Maria Doyle Kennedy: Sing

Irish actress and singer Maria Doyle Kennedy is best known on this side of the Atlantic as villainess Mrs. Bates on PBS’ hit series Downton Abbey. In her native Ireland, Maria is probably better remembered for her backup singer role in The Committments and her guest spot as Eoin McLove’s assistant on Father Ted. But with the release of her 2008 album, Mütter, Maria’s gorgeous voice was able to shine on its own. Her latest musical effort, Sing, will be released on September 10th in the U.K. and September 18th in the U.S. The album features guest appearances by Damien Rice, Paul Brady and John Prine.

The ballad “Am I Choosing Right” quietly opens the album before Irish singer-songwriter Damien Rice duets on the gentle acoustic title track. You can watch the video for “Sing” below.

“The Silence” is the standout track with its eerily delicate string and bell arrangement, a perfect fit for Maria’s unusually textured voice.

“Hola Luna” is a slightly more uptempo, string-accented folk number that rises beautifully as it goes along. Paul Brady guests on the track.

“The Most Beautiful People Are Broken” is a lovely poem of a song, and “Sing from the Sea” is one of those lilting, seafaring folk songs that only the Irish can sing.

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Maria Doyle Kennedy Official Site

Maria Doyle Kennedy: Mutter

Maria Doyle Kennedy is an Irish actress and singer best known for her roles in The Commitments (along side a babyfaced Glen Hansard), The Matchmaker, Father Ted, Queer as Folk, and most recently for her astounding performance as the formidable Queen Katherine in The Tudors. Maria’s third album Mütter (the German word for “mother”) was released last year on her own independent record label Mermaid Records. While many of the tracks were inspired by Chuck Palahniuk’s book Diary, the album also features a song co-written with Fergus O’Farrell of Interference.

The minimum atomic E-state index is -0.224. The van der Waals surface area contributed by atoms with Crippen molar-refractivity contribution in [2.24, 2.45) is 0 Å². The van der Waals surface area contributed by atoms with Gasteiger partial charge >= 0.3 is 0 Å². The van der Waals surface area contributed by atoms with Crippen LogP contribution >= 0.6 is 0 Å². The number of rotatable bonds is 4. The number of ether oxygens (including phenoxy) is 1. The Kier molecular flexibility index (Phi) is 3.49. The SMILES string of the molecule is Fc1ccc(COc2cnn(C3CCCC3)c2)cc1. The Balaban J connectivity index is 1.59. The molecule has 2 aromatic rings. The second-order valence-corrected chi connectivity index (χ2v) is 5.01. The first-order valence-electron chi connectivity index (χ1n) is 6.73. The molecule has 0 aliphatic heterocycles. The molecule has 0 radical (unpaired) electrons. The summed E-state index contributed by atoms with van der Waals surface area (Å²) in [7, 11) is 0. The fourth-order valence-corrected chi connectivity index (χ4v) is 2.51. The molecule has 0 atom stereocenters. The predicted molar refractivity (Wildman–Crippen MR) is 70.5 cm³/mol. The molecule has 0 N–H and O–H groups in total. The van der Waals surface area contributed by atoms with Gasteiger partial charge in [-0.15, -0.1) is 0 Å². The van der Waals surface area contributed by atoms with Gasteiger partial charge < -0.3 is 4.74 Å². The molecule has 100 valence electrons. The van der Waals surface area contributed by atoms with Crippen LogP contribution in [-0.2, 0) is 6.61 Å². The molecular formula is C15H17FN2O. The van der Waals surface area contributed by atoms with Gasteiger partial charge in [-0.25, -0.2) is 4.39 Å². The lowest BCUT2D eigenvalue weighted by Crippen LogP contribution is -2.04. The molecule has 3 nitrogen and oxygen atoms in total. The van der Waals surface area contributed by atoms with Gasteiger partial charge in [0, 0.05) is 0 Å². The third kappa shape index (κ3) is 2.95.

secret lines of suffering, conduit of skin and bone
sit you down and draw you in, showing you the double edge of keening

I wasn’t sure what to expect from Maria’s music, but I certainly did not imagine the swirling, moody pop and ambient folk that shrouds her voice on so many of the songs. The opener “Unbelievable” slips a softly atmospheric melody beneath Maria’s rich vocals. The seductive throaty rustle of Maria’s voice cannot easily be compared to anyone else.

The stand out tracks “Mother” and the quieter “Stuck” dip into a darker tone that blends eerie verses with sweeping strings and voxes on the chorus. The instrumentation of the tracks remind me of the more delicate elements of Mazzy Star with a touch of Belly’s debut. Meanwhile, the churning bass of “Fuckability” recalls early PJ Harvey.

Interference‘s Fergus O’Farrell co-wrote the more earnest “Call Me”. “Here You Come” and “Forty Days” return to the muted, airy pop of the opening tracks, this time tempered with the lightest hint of blues. The simpler acoustics of the finale “Swoon” are refreshing, finally allowing Maria’s voice to fully take the spotlight. I’d like to hear Maria’s lovely voice free of so much production, but it’s an unquestionably good album nonetheless.

Maria Doyle Kennedy – Mother (mp3 expired)
Maria Doyle Kennedy – Call Me (mp3 expired)

The album is currently only available for purchase through Maria’s website.

Maria Doyle Kennedy Official Site
Maria on MySpace

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